Paris knows exactly how to blend flavors to create the perfect combinations that infuse our senses, including visual and aural.
Continuing the tradition of pairing visual arts and music, RAFFMA, the Robert and Frances Fullerton Museum of Art at Cal State San Bernardino, presents a concert-lecture dedicated to art and music in Paris, from 1860-1920, on Nov. 29 from 6-8 p.m.
The event will take place in the Schweitzer Auditorium located inside the Visual Arts Center at Cal State San Bernardino. The museum event is free and open to the public. Parking at CSUSB is $5.
Through a dazzling collage of images, stories and masterfully performed live music, “Art and Music in Paris, 1860-1920,” will transport the audience in time to the city of Impressionism and early Modernism, Montmartre and Montparnasse, Salons and cabarets, a city where music and visual arts went literally hand-in-hand.
Museum director Eva Kirsch will present stories of art in Paris – beginning with the birth of Paris as it is known today. The narratives will be accompanied by piano, violin and voice music by composers such as Richard Wagner, Camille Saint-Saëns, Claude Debussy, Henri Duparc, Gabriel Fauré, Eric Satie and Maurice Ravel.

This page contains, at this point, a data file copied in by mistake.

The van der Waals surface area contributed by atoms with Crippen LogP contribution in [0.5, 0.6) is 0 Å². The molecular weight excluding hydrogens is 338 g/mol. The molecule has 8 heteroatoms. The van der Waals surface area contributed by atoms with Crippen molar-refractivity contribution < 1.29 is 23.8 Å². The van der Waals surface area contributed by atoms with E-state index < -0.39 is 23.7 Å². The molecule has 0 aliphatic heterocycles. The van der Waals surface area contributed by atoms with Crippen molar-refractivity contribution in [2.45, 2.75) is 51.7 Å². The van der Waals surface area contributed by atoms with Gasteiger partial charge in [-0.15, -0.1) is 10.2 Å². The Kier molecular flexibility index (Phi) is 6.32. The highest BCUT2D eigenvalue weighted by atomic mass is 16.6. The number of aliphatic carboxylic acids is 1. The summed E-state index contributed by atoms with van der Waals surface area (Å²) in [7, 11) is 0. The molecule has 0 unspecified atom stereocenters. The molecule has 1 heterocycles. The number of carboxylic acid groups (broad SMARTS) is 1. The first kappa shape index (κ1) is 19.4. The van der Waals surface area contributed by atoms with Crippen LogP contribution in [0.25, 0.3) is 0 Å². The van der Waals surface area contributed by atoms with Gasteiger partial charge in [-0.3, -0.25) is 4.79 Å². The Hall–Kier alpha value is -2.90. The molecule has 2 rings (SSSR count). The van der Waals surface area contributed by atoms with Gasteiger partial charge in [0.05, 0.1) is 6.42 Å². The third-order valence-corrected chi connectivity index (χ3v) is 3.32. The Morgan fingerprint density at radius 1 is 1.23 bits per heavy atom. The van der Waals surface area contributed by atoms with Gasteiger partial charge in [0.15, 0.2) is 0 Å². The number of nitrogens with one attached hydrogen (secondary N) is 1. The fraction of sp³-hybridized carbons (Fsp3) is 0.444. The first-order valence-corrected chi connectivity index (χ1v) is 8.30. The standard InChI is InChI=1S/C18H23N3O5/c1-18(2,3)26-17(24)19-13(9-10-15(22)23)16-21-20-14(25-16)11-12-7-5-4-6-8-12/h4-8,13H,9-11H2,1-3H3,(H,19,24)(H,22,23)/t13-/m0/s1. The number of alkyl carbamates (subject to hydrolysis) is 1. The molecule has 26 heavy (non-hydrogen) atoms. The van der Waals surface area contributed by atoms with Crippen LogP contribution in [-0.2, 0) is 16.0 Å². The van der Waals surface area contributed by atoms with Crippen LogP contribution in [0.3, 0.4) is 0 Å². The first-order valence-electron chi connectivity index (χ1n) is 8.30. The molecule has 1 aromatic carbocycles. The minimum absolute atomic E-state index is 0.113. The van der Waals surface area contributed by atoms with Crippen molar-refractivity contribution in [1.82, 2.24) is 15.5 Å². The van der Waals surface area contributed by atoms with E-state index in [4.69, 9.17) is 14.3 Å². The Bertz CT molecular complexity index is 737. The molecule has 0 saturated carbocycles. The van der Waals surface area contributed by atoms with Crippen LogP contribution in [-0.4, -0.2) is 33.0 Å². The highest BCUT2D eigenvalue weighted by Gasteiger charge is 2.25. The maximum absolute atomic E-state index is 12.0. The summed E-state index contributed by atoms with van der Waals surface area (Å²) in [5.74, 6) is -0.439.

The concert will feature the musical talents of soprano Suzan Hanson, bass-baritone Dean Elzinga and pianist Victoria Kirsch, with a special piano and violin duet by Ethan and Lou Chen. The event is curated by Eva Kirsch and Victoria Kirsch.
A wine reception will immediately follow the concert-lecture.
For more information, contact RAFFMA at (909) 537-7373 or visit the museum website.
The Robert and Frances Fullerton Museum of Art is a nationally recognized museum accredited by the American Alliance of Museums. It is the only accredited art museum in San Bernardino, RAFFMA has accumulated a permanent collection of nearly 1,200 objects focusing on Egyptian antiquities, ceramics and contemporary art. Located at Cal State San Bernardino, RAFFMA houses the largest permanent and public display of Egyptian art in Southern California.